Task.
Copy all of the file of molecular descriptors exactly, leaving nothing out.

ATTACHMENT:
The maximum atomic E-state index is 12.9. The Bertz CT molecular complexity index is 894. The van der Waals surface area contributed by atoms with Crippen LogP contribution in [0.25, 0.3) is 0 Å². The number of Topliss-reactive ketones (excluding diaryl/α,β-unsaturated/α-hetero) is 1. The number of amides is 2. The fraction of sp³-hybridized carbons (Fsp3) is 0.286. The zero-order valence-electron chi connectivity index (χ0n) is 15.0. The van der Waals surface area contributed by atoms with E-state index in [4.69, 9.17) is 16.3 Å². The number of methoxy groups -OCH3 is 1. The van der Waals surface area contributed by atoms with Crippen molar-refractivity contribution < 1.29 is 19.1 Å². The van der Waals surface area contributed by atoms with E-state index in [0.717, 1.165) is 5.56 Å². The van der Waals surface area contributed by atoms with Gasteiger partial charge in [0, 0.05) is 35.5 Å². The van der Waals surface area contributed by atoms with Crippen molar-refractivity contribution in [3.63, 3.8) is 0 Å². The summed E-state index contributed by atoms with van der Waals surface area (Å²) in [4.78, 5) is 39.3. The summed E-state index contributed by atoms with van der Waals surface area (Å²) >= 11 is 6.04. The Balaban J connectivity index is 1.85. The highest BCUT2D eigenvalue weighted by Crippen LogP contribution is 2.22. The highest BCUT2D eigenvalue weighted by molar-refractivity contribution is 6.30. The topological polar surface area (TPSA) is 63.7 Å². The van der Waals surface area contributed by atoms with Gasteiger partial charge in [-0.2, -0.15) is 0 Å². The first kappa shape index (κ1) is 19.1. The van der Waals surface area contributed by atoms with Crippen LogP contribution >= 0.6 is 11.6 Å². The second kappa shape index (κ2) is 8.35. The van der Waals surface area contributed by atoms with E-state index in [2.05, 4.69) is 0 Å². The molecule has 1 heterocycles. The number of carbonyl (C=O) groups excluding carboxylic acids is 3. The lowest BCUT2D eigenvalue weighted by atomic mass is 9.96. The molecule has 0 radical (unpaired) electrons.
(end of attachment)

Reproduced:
The maximum atomic E-state index is 12.9. The Bertz CT molecular complexity index is 894. The van der Waals surface area contributed by atoms with Crippen LogP contribution in [0.25, 0.3) is 0 Å². The number of Topliss-reactive ketones (excluding diaryl/α,β-unsaturated/α-hetero) is 1. The number of amides is 2. The fraction of sp³-hybridized carbons (Fsp3) is 0.286. The zero-order valence-electron chi connectivity index (χ0n) is 15.0. The van der Waals surface area contributed by atoms with E-state index in [4.69, 9.17) is 16.3 Å². The number of methoxy groups -OCH3 is 1. The van der Waals surface area contributed by atoms with Crippen molar-refractivity contribution < 1.29 is 19.1 Å². The van der Waals surface area contributed by atoms with E-state index in [0.717, 1.165) is 5.56 Å². The van der Waals surface area contributed by atoms with Gasteiger partial charge in [0, 0.05) is 35.5 Å². The van der Waals surface area contributed by atoms with Crippen molar-refractivity contribution in [3.63, 3.8) is 0 Å². The summed E-state index contributed by atoms with van der Waals surface area (Å²) in [4.78, 5) is 39.3. The summed E-state index contributed by atoms with van der Waals surface area (Å²) >= 11 is 6.04. The Balaban J connectivity index is 1.85. The highest BCUT2D eigenvalue weighted by Crippen LogP contribution is 2.22. The highest BCUT2D eigenvalue weighted by molar-refractivity contribution is 6.30. The topological polar surface area (TPSA) is 63.7 Å². The van der Waals surface area contributed by atoms with Gasteiger partial charge in [-0.2, -0.15) is 0 Å². The first kappa shape index (κ1) is 19.1. The van der Waals surface area contributed by atoms with Crippen LogP contribution >= 0.6 is 11.6 Å². The second kappa shape index (κ2) is 8.35. The van der Waals surface area contributed by atoms with E-state index in [2.05, 4.69) is 0 Å². The molecule has 1 heterocycles. The number of carbonyl (C=O) groups excluding carboxylic acids is 3. The lowest BCUT2D eigenvalue weighted by atomic mass is 9.96. The molecule has 0 radical (unpaired) electrons.